COLLEGE STATION – While many people in Texas are aware of the summer sales tax holiday for back-to-school purchases, far fewer are aware there is also a sales tax holiday April 23-25 for emergency preparedness supplies, said a Texas A&M AgriLife Extension Service expert.
“Through action by the Texas legislature, the state comptroller’s office allows Texans to purchase certain emergency preparation supplies tax-free during this year’s Emergency Preparation Supplies Sales Tax Holiday,” said Joyce Cavanagh, AgriLife Extension specialist with family development and resource management in College Station.
Cavanagh said this year’s sales tax holiday begins at 12:01 a.m. April 23 and ends at midnight April 25.
“There is no limit on the number of qualifying items you can purchase, and there is no need for an exemption certificate in order to claim the exemption,” she said. “However, there are restrictions in terms of the amount of money you are allowed to spend on specific items and whether there are additional charges that may affect the overall purchase price.”
According to the website for Glenn Hegar, the state’s comptroller of public accounts, http://comptroller.texas.gov/taxinfo/taxpubs/tx98_1017.html, emergency preparation supplies that qualify for tax exemption if purchased for less than a specific price include:
— Portable generators, if purchased for less than $3,000.
— Hurricane shutters and emergency ladders, if purchased for less than $300.
— Batteries, single or multipack of various sizes, first-aid kits, fuel containers, ground anchor systems and tie-down kits, hatchets, axes, mobile telephone batteries and mobile telephone chargers, nonelectric coolers and ice chests for food storage, non-electric can openers, portable self-powered light sources, portable self-powered radios, reusable and artificial ice products, smoke detectors, fire extinguishers and carbon monoxide detectors, tarps and other plastic sheeting, if purchased for less than $75.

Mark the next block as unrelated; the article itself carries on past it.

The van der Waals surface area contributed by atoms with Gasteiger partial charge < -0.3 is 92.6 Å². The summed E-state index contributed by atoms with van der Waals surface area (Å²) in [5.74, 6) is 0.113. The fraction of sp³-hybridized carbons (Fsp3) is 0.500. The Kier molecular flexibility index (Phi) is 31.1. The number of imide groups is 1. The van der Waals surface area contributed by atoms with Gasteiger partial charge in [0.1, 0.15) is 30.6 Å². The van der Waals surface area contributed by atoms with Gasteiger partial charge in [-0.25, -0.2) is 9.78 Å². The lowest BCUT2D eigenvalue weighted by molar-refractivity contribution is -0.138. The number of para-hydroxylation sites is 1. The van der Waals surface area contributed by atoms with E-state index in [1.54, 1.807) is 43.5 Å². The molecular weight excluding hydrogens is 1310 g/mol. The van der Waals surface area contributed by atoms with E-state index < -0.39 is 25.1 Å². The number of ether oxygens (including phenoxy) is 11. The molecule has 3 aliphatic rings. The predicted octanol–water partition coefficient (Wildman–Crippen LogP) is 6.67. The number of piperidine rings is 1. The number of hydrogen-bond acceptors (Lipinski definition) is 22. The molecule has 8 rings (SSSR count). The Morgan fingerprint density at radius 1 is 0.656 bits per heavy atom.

Among the supplies that do not qualify for exemption are automobile and boat batteries, camping stoves and supplies, chainsaws, plywood, extension and step ladders, tents, repair or replacement parts for emergency preparation supplies and services performed on or related to emergency preparation supplies.
“There may also be additional charges that may be included in the purchase price of qualifying items that will affect the final cost of the item or items and make them taxable by putting them over the maximum allowed tax-free amount,” Cavanagh said. “Added costs such as shipping and handling or transportation and delivery are considered part of the sales price.”
According to the guidelines established for this tax-free holiday, if an emergency preparation supply item is taxable, so is the delivery charge for that item, she explained.
“It’s important to know and take into account all charges when deciding whether or not an item will be truly tax free during this sales tax holiday,” Cavanagh said.